This story is part of our End of the Childbearing Years series, exploring the experiences, decisions, and feelings of Mormon women around this pivotal transition. Each story is a generous and vulnerable offering. We ask that comments be sensitive and nonjudgmental toward any woman’s choices or beliefs.

By Julia Bringhurst Blake

I love babies. When I was dating my husband, we agreed we would have at least six kids. After having four in six years, we were in over our heads and had to reassess that plan. When our youngest was five we had moved across the country to Boston and were living in a very small house, but I began to want another baby. After some prayer and thinking, we decided to have another. It was the most magical time. My other kids were in school and I enjoyed every minute of the pregnancy and early years. That fifth child was adored and snuggled constantly by all of us. At this point I knew I would have one more so he would have a buddy, but given the cost of living and everything logistical, I was pretty sure we’d stop at six.

When that sixth came I was filled with the same joy the others had brought—perhaps even more thinking it was my last. I began to call myself a baby drunk to my neighbors so they would understand why I had so many kids. I held on to every tiny moment and was so happy, but at the same time I was deeply and profoundly sad to be done with this stage of my life. I did not want to be done.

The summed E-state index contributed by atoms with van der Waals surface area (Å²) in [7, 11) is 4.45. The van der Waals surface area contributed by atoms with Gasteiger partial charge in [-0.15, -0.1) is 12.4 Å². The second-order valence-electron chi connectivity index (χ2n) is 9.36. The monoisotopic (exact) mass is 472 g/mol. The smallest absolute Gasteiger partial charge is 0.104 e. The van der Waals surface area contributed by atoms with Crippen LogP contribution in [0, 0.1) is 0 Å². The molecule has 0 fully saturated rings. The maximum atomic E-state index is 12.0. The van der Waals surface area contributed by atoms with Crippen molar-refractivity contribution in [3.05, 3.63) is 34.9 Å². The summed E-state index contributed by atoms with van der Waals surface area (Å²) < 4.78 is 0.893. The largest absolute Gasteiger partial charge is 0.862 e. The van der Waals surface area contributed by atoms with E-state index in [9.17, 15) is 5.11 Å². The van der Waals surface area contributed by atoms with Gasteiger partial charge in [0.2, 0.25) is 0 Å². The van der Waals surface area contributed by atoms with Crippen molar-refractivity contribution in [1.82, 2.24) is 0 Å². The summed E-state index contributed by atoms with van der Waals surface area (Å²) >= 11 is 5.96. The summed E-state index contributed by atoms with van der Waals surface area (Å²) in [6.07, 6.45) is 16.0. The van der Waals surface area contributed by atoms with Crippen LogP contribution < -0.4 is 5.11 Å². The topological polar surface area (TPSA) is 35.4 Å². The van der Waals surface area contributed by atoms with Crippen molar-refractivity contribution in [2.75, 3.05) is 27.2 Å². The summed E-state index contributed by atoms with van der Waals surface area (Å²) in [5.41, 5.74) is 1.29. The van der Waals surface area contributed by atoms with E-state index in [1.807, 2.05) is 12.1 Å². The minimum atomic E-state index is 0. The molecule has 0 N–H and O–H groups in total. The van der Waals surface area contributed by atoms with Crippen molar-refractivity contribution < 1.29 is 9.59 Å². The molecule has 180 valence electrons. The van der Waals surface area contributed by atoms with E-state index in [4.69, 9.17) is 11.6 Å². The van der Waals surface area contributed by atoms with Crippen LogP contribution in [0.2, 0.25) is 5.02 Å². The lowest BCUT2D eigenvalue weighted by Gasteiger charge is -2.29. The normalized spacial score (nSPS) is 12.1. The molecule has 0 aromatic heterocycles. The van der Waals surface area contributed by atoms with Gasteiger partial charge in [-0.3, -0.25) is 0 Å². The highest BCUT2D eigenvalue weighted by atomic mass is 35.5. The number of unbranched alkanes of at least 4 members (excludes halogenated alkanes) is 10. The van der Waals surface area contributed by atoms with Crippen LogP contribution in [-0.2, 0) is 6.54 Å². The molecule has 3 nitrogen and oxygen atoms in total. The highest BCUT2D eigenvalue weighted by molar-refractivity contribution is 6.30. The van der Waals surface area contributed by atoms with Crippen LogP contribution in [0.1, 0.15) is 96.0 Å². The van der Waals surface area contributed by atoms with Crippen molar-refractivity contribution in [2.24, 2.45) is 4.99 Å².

My husband and I had many long talks and finally took the decision to the temple—not something we ever do. Decisions typically come easy. I left the temple and we both forgot about the issue. Months later we realized this was probably our answer. In the meantime, God had given me a new obsession—something amazing and unexpected to take the place of babies. In the space of five years I went from my first painting to being a professional artist selling over 50 paintings a year. Instead of sleep deprivation from teething and feedings, I was willingly giving up sleep to paint and I no longer mourn those sweet newborn moments.

By Julia Bringhurst Blake